His retweet – as a popular account – could urge the algorithm to push the tweet to a lot more people. This gives Shapiro the power to amplify the message of a tweet without actually adding any content. In doing so, he keeps a certain distance from the content and we don’t know what he thinks of it or why he retweets it. But adding his retweet to the count does influence the narrative of the tweet. It could index credibility for the tweet, it could index Shapiro’s support for the tweet, and it could add to the importance of the tweet in the larger discourse. Of course, it could also result in the exact opposite, depending on people's preconceived notions of Shapiro.
Additionally, Shapiro's retweeting behavior leads to the creation of an information environment. He builds a network of 'good channels' around him. In that sense, a retweet can be interpreted as a 'Ben Shapiro stamp of approval', prescribing the accounts he retweets to his followers and (to a lesser extent) his extended network. Such a retweet can result in a lot of extra exposure for the retweeted accounts, who might reciprocate this exposure, e.g. with a comment under Shapiro's retweet or a mention of Shapiro's account in a new tweet. In the long run, the Ben Shapiro stamp of approval can thus lead to more algorithmic uptake and visibility for Shaprio's account as well.
The content Shapiro shares on Twitter tends to be more profoundly about his political opinions. During election time, content metrics play an even bigger role than they regularly do on social media. Democratic elections are inherently quantified (Rose, 1991). They revolve around census data, demographics, polls, votes, flipped states, policy plans, budgets, winners, losers, and more. Ergo, they revolve around numbers. So it is no surprise that we see a lot of content metrics in Ben Shapiro’s content and storytelling on Twitter. Take for example the post by @CalebHowe (2022) he retweeted. In this post we find many content metrics, telling the story of a republican who is winning.
These content metrics do more than just tell a story. They are also deployed to index the expertise and trustworthiness of Ben Shapiro as a political pundit. After all, reading and interpreting numbers requires specific knowledge and literacy – especially when it comes to elections. By retweeting and writing about election results and projections, Shapiro acts as an intermediary. One can read the ‘raw’ numbers of the elections (which have an air of reliability and objectivity) and interpret their meaning, e.g. interpreting a race as being hotly contested or recognizing a late republican surge. This intermediary role reinforces Shapiro’s self-presentation as a reliable, knowledgeable expert. Especially since many content metrics are presented as 'just facts' or 'the plain truth', i.e. 'the numbers don't lie' - and Ben Shapiro is here to reveal their meaning.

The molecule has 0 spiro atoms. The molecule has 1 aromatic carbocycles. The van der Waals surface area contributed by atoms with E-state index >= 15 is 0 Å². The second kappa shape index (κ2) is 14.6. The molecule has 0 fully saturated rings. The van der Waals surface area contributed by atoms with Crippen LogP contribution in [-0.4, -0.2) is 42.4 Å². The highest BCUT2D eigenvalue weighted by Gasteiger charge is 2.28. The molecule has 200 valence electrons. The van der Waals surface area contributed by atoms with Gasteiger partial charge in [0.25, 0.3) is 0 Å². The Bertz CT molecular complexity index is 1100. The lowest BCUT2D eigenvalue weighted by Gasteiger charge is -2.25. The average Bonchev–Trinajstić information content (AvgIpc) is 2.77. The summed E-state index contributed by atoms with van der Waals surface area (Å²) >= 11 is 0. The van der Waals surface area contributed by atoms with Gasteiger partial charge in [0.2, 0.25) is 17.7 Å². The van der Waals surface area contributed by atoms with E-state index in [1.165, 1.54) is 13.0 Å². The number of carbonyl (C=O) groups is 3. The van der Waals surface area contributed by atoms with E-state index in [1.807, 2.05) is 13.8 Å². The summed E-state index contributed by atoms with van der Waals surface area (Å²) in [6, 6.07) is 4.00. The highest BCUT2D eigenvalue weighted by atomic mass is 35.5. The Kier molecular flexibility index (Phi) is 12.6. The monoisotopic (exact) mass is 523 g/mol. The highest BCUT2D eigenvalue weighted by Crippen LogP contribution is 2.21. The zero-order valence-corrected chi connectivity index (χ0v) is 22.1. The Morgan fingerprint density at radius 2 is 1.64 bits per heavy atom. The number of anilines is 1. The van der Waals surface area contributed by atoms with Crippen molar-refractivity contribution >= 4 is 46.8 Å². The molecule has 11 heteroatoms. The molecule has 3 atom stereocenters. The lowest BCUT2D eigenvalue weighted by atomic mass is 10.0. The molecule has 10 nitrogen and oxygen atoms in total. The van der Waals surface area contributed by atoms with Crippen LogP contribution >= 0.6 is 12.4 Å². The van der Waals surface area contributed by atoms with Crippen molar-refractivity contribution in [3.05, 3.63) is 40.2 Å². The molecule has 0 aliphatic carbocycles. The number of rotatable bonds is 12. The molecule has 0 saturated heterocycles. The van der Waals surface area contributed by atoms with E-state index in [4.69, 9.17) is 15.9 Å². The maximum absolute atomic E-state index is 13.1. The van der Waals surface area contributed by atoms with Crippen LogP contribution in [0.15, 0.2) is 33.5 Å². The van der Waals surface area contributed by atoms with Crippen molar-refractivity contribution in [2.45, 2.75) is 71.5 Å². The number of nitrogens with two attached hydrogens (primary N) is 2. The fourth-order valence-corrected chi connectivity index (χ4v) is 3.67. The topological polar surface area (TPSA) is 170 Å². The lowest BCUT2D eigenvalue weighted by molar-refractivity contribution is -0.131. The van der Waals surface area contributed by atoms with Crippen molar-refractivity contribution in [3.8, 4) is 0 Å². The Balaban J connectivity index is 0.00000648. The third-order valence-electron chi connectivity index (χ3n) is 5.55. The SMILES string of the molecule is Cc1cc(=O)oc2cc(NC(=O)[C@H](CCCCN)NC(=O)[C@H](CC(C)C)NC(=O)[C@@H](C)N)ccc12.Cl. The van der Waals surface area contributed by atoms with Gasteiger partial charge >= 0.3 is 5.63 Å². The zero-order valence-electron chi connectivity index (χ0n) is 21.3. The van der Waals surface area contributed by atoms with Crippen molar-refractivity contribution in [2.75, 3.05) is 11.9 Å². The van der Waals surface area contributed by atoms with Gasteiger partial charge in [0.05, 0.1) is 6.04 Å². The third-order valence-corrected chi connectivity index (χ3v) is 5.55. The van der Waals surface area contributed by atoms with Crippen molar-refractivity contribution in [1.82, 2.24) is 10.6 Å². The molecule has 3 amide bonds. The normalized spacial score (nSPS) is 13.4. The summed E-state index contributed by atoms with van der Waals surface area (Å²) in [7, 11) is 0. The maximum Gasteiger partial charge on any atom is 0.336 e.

At the same time, the possibility to retweet and quote tweets on Twitter seems to make it more likely that more users outside his direct following may see his posts. However, it is notable that Shapiro does not use hashtags in his posts, which can be used for the same purpose. With the use of hashtags, his tweets can become part of the public feed and make his content more searchable. It is similar to keywords that are used by news websites and blogs. It eventually increases engagement and enhances political activism (Evans, 2016).
The fact that Shapiro (almost) never uses hashtags, makes this seem like a conscious choice not to join larger discourses. Maybe because there his tweet will also encounter uptake by accounts that oppose his metapolitical narrative, which could damage his image. This remains speculative, however, since the data offers no indication as to why Shapiro refrains from using hashtags. Even though he does not use this specific feature of Twitter, Shapiro remains popular on the platform, with over 5 million followers.
Instagram to boost Shapiro's content